A pilot study of anti-human leukocyte antigen (HLA)-DR monoclonal antibody (mAb) in dogs with lymphoma was undertaken to verify the suitability of a canine model to address therapeutically relevant endpoints prior to a full trial in dogs, and ultimately human investigation. In vitro studies demonstrated that L243, a murine IgG1 anti-HLA-DR, binds to normal and malignant canine lymphocytes and induces apoptosis in canine lymphoma cells. Moreover, L243 was administered safely to normal dogs and dogs with lymphoma, and bound to malignant cells in nodal tissue. Preliminary evidence of transient disease stabilization was observed in a subset of dogs with advanced-stage lymphoma following L243 immunotherapy. hL243?4P (IMMU-114), a humanized IgG4 anti-HLA-DR, currently under evaluation preclinically for human trials, was also shown to bind malignant canine lymphocytes, and safety and pharmacokinetic data from the administration of IMMU-114 to normal dogs indicate similar behavior to L243 in these assessments. These findings provide a rationale for the use of dogs with lymphoma in safety and efficacy evaluations of anti-HLA-DR mAbs for both veterinary and human applications.
Recent empirical work in the obesity literature has highlighted the role of the built environment and its potential influence in the increasing prevalence of obesity in adults and children. One feature of the built environment that has gained increasing attention is the role of access to chain grocers and their impact on body mass index (BMI). The assessment of the impacts of spatial access to chain grocers on BMI is complicated by two empirical regularities in the data. There is evidence that health outcomes such as BMI are clustered in space and that there is spatial dependence across individuals. In this article, we use an econometric model that takes into account the spatial dependence, and we allow the effect of access to differ for a person depending on whether he or she lives in a low-income community or peer group. We categorize this community using the characteristics of the people who immediately surround the individual rather than using census tracts. Using georeferenced survey data on adults in Marion County, Indiana, we find that the effect of improvements in chain grocer access on BMI varies depending on community characteristics.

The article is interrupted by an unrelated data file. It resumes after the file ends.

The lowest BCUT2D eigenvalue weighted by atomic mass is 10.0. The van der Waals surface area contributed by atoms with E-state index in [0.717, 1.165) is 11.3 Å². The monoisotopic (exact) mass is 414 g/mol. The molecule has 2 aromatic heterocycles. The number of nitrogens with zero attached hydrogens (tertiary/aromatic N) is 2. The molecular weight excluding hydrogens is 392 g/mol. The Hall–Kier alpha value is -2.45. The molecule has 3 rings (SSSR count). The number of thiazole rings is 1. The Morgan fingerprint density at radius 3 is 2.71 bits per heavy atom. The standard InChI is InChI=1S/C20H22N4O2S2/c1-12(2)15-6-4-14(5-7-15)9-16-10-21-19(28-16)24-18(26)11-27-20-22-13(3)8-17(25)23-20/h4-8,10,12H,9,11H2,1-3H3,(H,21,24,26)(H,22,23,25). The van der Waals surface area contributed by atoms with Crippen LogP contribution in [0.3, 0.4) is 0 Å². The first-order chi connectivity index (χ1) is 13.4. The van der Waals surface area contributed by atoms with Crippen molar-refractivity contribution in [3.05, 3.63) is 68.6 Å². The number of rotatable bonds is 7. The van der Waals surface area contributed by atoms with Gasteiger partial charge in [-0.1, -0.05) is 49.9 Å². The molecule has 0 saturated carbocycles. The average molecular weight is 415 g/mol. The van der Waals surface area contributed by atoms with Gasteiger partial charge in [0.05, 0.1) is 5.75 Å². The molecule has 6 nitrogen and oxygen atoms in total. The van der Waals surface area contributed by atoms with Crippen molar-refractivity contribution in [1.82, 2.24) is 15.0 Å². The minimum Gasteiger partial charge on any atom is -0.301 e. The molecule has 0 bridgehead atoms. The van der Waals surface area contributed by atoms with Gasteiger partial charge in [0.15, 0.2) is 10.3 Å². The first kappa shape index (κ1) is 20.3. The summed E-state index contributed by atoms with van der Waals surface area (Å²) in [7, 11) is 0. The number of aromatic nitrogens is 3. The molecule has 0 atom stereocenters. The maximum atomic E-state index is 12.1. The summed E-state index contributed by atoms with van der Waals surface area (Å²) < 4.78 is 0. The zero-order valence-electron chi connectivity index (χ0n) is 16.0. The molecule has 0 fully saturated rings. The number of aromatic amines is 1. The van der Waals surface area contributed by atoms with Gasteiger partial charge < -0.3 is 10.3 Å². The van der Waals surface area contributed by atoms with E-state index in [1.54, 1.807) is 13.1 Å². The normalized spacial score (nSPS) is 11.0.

The discovery of novel pyrazoline derivatives as B-Raf (V600E) inhibitors is described in this report. Chemical modification of the pyrazoline scaffold led to the development of SAR and identified potent and selective inhibitors of B-Raf (V600E). Determination of the pharmacokinetic properties of selected inhibitors is also reported.
Research on malnutrition typically focuses on extreme cases which pose the greatest individual health risks, but researchers comparing populations might find that variation in mild malnutrition conveys valuable information about public health. This paper constructs and compares new measures of the prevalence, depth and severity of both mild and extreme underweight in children from three months to three years of age, as measured by 130 DHS surveys for 53 countries over a period from 1986 to 2006. We find that variance in mild underweight has a larger and more robust correlation with child mortality than variance in severe underweight, and is itself more closely correlated with local agricultural output, over a wide range of regression specifications. We conclude that the prevalence of mild underweight deserves greater attention as a useful signal of changing public health conditions among preschool children in developing countries.
Several states and local communities have started to experiment with policy initiatives that affect the built-up environment in an attempt to decrease the prevalence of obesity. The focus of these policy measures has generally been to eliminate geographical disparities in access to food. Recent policy proposals include the use of zoning laws to create a healthier food environment by providing incentives for chain grocers to open stores in disadvantaged, underserved areas and providing incentives for existing food retailers to offer healthier products. The economic feasibility of implementing these types of interventions depends on the policymakers ability to identify communities most at need. We use computer simulations, based on introducing new chain grocers in targeted areas, to map the effects on BMI of this modification in the food environment. In this study, we show that targeting economically disadvantaged communities with high prevalence of obesity-related diseases can provide an effective means of identifying areas where policy implementation will be most beneficial for improvements in health outcomes such as BMI.